Oliver North

WASHINGTON, D.C. -- The "Blame America First" crowd is wielding the whip. The target: Camp Delta, the U.S. Military detention facility at Guantanamo Bay, Cuba. Spurred by a false story in Newsweek and then Amnesty International's unsupported charge that it is the "gulag of our times," Guantanamo and the people it houses have become the left's latest "cause celeb." Kofi Annan, Old Europe's old leaders, Jimmy Carter, Joe Biden, Nancy Pelosi and most of the so-called mainstream media have now declared that the facility must be closed.

 President Bush, apparently smarting under the lash, now says such a move is "under consideration." If the White House goal is to make the pain go away, the Bush administration ought to think again. Before shutting down the Guantanamo facility and sending its 547 occupants to their home countries or, as some have suggested, a country of their choice, the administration ought to first try telling the American people more about what "Gitmo" is really like and why it's needed.

 First, a truth check. When confronted with the facts, Amnesty International, once respected for holding the Soviet Union and other totalitarian regimes accountable for human rights abuses, backed away from its accusation. "Clearly, this is not an exact or a literal analogy," offered William Schulz, head of AI's U.S. branch. "In size and in duration, there are not similarities between U.S. detention facilities and the gulag. ... People are not being starved. They're not being subjected to forced labor." He could and should have gone further.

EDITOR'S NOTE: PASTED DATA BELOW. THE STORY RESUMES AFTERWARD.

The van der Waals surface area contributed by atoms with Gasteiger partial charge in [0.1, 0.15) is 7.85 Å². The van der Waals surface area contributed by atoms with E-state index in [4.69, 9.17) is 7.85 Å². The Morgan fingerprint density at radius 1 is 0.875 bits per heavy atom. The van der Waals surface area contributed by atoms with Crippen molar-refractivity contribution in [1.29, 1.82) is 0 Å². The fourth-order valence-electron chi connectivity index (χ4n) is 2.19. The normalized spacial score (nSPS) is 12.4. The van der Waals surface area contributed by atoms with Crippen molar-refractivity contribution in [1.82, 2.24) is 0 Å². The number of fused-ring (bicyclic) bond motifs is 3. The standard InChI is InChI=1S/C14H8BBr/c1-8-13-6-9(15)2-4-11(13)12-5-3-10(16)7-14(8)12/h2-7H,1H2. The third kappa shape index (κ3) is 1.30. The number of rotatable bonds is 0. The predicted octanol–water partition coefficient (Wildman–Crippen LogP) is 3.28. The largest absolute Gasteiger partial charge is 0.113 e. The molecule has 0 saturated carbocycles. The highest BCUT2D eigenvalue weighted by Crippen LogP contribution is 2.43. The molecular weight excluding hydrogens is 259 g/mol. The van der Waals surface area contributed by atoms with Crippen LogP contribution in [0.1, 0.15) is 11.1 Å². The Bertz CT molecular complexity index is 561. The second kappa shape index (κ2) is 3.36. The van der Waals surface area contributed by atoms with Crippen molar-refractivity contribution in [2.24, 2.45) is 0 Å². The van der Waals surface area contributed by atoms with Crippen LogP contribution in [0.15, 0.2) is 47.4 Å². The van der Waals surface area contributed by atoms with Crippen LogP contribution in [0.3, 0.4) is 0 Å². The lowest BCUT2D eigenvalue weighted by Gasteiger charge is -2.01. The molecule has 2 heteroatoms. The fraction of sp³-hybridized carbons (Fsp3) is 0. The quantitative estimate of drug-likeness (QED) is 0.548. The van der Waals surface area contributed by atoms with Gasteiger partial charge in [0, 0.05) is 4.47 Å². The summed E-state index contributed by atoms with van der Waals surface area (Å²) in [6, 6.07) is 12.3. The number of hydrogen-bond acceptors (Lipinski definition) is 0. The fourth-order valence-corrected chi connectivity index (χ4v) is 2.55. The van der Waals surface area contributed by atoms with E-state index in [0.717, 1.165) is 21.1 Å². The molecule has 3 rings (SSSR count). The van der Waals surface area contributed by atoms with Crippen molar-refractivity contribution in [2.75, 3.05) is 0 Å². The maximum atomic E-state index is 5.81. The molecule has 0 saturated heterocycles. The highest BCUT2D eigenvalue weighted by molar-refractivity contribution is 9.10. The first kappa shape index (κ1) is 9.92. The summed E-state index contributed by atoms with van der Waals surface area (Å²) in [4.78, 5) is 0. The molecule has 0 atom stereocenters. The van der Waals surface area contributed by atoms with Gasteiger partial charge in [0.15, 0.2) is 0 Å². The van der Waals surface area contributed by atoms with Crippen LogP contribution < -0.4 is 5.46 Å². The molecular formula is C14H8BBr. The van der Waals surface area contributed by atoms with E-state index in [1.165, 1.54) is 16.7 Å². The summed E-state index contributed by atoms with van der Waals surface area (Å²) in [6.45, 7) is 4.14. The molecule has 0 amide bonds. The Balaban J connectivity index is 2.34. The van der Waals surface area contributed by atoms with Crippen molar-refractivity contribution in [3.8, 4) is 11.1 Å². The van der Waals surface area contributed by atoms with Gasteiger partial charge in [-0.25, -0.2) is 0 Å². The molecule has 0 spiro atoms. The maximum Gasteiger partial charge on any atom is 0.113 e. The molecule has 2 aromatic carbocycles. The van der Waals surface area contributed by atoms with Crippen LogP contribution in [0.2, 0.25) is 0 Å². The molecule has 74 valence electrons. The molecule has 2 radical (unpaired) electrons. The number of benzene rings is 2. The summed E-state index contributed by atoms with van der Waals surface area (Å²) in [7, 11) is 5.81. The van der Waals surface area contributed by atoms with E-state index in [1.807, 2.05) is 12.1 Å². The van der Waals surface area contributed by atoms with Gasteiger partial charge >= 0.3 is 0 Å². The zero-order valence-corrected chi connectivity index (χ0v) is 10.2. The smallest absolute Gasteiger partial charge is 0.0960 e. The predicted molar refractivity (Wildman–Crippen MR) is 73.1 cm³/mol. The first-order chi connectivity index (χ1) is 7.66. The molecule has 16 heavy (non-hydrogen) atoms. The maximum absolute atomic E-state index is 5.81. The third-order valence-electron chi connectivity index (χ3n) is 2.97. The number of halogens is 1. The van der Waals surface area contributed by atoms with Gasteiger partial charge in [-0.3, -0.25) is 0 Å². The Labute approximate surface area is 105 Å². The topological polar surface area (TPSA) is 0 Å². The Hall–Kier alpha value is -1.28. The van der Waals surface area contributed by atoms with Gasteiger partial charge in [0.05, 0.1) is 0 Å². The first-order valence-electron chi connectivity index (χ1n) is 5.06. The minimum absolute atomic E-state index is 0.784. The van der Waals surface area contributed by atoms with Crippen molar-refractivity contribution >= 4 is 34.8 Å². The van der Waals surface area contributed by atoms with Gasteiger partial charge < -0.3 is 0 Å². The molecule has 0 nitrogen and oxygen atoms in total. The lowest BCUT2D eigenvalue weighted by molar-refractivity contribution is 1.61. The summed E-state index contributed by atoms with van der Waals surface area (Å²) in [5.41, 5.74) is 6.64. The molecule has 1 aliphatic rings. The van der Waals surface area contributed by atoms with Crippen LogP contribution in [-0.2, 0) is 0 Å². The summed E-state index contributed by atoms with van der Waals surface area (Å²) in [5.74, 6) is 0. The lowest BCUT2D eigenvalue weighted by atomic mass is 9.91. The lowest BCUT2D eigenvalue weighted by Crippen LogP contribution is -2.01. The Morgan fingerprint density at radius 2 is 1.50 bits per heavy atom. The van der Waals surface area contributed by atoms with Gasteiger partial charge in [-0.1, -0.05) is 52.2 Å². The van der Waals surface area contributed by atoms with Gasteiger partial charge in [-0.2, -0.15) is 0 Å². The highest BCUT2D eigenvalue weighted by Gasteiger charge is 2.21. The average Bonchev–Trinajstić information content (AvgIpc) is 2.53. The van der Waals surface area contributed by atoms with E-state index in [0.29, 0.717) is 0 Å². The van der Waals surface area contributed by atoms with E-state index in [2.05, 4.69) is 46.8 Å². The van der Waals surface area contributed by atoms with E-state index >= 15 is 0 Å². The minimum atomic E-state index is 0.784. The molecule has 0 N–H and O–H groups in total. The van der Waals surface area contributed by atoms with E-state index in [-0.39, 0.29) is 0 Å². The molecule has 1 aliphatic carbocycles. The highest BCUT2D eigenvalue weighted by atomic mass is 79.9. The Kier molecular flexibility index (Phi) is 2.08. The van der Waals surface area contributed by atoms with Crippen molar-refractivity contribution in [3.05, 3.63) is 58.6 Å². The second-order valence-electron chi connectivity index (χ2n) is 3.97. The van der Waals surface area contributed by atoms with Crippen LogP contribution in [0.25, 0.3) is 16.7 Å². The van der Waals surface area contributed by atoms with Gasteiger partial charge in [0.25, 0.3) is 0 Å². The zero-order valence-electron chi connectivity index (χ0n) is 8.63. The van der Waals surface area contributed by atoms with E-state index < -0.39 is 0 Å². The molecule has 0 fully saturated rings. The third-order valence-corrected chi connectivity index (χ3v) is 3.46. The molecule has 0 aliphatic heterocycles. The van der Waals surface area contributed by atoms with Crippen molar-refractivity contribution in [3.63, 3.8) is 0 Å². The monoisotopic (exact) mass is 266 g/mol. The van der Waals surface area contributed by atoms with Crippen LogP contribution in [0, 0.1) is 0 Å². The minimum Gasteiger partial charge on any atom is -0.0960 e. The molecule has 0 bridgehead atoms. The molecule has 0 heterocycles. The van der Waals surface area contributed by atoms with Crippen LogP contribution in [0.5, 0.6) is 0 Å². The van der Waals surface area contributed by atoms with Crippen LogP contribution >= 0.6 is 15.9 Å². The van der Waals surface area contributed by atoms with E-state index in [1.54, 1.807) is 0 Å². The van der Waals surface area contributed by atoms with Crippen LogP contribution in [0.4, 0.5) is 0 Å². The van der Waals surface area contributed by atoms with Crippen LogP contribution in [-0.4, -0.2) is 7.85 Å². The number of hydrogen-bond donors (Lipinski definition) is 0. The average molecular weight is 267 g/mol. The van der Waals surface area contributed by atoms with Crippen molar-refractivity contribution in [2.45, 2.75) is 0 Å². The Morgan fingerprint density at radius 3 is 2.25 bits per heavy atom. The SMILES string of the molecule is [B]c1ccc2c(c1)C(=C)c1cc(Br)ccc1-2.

Here's Amnesty's "gulag:" Upon arrival at Camp Delta, detainees are issued a blanket, a sheet, two orange jump suits, flip-flops, a foam sleeping pad, two bath towels, a washcloth, toothpaste, soap, shampoo, a prayer rug and a Koran. They are allowed two 15-minute showers per week; they get recreation time and three culturally sensitive meals per day. Schedules are respectful of Islamic traditions, prayer calls are broadcast five times a day, and arrows painted on the floors point to Mecca. Their regular quarters include a flushing toilet, running water and an off-the-floor bed. Detainees who ask for them are provided with soccer balls, playing cards, chessboards and paperback books. All of this courtesy of the American taxpayers the detainees have sworn to kill.


Oliver North

Oliver North is a nationally syndicated columnist, the host of War Stories on the Fox News Channel, the author of the new novel Heroes Proved and the co-founder of Freedom Alliance, an organization that provides college scholarships to the children of U.S. military personnel killed or permanently disabled in the line of duty. Join Oliver North in Israel by going to www.olivernorthisrael.com.